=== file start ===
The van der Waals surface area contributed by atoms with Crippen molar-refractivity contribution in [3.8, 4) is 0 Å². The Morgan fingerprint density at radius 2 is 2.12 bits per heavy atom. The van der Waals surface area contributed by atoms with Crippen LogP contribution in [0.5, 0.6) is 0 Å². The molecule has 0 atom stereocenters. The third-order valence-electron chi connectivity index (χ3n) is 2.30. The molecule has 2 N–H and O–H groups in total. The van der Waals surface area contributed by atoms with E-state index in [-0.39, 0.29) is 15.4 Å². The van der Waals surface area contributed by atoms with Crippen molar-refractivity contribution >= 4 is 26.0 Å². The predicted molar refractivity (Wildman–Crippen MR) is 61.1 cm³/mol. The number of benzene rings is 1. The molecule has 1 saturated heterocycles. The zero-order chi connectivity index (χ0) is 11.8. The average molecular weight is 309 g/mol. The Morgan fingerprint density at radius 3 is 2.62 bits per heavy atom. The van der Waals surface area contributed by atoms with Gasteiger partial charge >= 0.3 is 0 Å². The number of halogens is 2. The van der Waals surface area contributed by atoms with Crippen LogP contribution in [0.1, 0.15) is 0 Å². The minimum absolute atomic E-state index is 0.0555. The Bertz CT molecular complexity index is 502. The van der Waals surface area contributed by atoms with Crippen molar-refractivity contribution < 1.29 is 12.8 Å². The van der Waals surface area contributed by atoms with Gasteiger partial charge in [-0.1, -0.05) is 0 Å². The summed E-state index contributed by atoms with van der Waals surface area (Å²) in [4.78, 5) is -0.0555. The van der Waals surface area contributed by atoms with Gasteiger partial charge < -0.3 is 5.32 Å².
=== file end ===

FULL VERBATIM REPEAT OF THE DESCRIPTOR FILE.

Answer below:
The van der Waals surface area contributed by atoms with Crippen molar-refractivity contribution in [3.8, 4) is 0 Å². The Morgan fingerprint density at radius 2 is 2.12 bits per heavy atom. The van der Waals surface area contributed by atoms with Crippen LogP contribution in [0.5, 0.6) is 0 Å². The molecule has 0 atom stereocenters. The third-order valence-electron chi connectivity index (χ3n) is 2.30. The molecule has 2 N–H and O–H groups in total. The van der Waals surface area contributed by atoms with E-state index in [-0.39, 0.29) is 15.4 Å². The van der Waals surface area contributed by atoms with Crippen molar-refractivity contribution >= 4 is 26.0 Å². The predicted molar refractivity (Wildman–Crippen MR) is 61.1 cm³/mol. The number of benzene rings is 1. The molecule has 1 saturated heterocycles. The zero-order chi connectivity index (χ0) is 11.8. The average molecular weight is 309 g/mol. The Morgan fingerprint density at radius 3 is 2.62 bits per heavy atom. The van der Waals surface area contributed by atoms with Gasteiger partial charge >= 0.3 is 0 Å². The number of halogens is 2. The van der Waals surface area contributed by atoms with Crippen LogP contribution in [0.1, 0.15) is 0 Å². The minimum absolute atomic E-state index is 0.0555. The Bertz CT molecular complexity index is 502. The van der Waals surface area contributed by atoms with Crippen molar-refractivity contribution < 1.29 is 12.8 Å². The van der Waals surface area contributed by atoms with Gasteiger partial charge in [-0.1, -0.05) is 0 Å². The summed E-state index contributed by atoms with van der Waals surface area (Å²) in [4.78, 5) is -0.0555. The van der Waals surface area contributed by atoms with Gasteiger partial charge < -0.3 is 5.32 Å².